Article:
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Cordylus Girdle Tail Lizard - Cordylus giganteus - Giant Girdled Lizard

Cordylus Girdle Tail Lizard - Cordylus giganteus - Giant Girdled Lizard
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Aquarium suitability:
Care level:
Easy with Proper Care
Extreme Friendly
Crickets, mealworms, wax worms, roaches; dusted 2-3 times per week.
South Africa
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$51.01 (34.01%)
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Out of Stock

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Cordylus giganteus, the Sungazer, Giant Spiny-tailed Lizard, Giant Zonure, or Giant Girdled Lizard is the largest species of Girdled Lizard. They live in colonies and dig burrows into the silty soil of the Themeda grassland in South Africa. The name Sungazer comes from their habit of sitting at the burrow entrance and facing the sun. They are insectivores, but occasionally will eat small vertebrates. Sungazers reproduce every other year, and only produce one or two offspring. The decline in numbers is a result of habitat destruction (conversion of the grassland to farmland) and illegal collecting for the great pet trade.

Sungazers are protected by spiny dorsal scales and large spines run along the back of the head. The tail is armed by whorls of large spines and is waved at predators that pursue it into a burrow. Adults are 150-180 mm from the snout to the vent. The back is yellow to dark brown and the sides are yellow. Males can be identified by the presence of enlarged scales on the forearm.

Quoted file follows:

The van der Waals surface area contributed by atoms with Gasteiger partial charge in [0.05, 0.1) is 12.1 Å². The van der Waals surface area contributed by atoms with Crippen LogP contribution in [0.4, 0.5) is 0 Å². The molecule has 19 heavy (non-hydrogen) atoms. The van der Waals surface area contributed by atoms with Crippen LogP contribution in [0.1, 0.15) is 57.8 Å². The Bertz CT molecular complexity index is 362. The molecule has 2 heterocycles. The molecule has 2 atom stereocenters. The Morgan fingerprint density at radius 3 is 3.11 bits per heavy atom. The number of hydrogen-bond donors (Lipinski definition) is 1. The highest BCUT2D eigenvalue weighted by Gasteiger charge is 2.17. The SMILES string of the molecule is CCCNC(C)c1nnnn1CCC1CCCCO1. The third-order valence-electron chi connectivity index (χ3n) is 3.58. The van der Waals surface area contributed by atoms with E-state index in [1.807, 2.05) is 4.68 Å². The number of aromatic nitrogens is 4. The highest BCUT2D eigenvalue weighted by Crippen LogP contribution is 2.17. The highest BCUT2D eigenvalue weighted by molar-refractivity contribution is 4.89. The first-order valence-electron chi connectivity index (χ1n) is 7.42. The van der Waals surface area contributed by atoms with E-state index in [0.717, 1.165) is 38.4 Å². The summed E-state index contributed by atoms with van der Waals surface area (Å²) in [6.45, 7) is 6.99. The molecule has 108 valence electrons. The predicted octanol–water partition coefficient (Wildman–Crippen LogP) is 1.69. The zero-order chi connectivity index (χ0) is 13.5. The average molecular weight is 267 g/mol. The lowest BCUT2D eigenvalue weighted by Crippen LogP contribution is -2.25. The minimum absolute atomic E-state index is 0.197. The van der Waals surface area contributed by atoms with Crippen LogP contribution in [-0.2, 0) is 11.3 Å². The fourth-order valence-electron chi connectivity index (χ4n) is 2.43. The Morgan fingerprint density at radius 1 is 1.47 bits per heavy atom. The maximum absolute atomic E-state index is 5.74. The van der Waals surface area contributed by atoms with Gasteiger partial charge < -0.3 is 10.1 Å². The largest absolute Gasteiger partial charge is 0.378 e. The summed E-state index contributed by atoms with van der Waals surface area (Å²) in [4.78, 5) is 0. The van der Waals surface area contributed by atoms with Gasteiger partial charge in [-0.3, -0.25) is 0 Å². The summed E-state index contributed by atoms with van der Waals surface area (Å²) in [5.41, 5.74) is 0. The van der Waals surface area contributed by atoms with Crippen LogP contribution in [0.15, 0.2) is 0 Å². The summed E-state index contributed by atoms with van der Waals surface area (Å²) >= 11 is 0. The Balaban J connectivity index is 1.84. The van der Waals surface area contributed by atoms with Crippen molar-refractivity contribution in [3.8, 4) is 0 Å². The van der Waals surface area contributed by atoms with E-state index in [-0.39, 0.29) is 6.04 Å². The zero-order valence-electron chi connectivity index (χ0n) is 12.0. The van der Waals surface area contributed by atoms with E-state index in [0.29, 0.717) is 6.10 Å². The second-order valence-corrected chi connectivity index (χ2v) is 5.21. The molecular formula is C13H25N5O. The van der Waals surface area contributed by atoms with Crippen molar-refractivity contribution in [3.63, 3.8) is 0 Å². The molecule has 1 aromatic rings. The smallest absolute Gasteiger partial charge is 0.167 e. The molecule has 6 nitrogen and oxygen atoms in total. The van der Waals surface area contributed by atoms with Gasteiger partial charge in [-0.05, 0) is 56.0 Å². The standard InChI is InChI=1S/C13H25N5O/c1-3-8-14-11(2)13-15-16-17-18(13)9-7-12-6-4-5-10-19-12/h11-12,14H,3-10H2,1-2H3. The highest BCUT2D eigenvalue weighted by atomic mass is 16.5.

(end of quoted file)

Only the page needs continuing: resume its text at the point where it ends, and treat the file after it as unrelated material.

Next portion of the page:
Captive bred Sungazers, usually juveniles, are occasionally imported from South Africa to the U. S. and command a very high price. They are long-lived, hardy captives, but rarely reproduce in captivity.Cordylus tropidosternum and Cordylus jonesii are occasionally marketed as “Dwarf Sungazers.”

The Giant Girdled Lizard can grow up to a total length of about 37 cm. It is brown in color on the upper surface, merging to straw coloured laterally and ventrally. This lizard has four very large, spiny scales on the back of the head. The dorsal scales are large and spiny, differentiated from the lateral scales which are smaller but still spiny. The ventral scales are smooth and flat, laterally somewhat spiny as these are those of the neck. The tail has whorls of large, very spinose scales, decreasing in size from the base to the tip. Juveniles are generally similar in color to the adults but with patches of orange-brown on the body.

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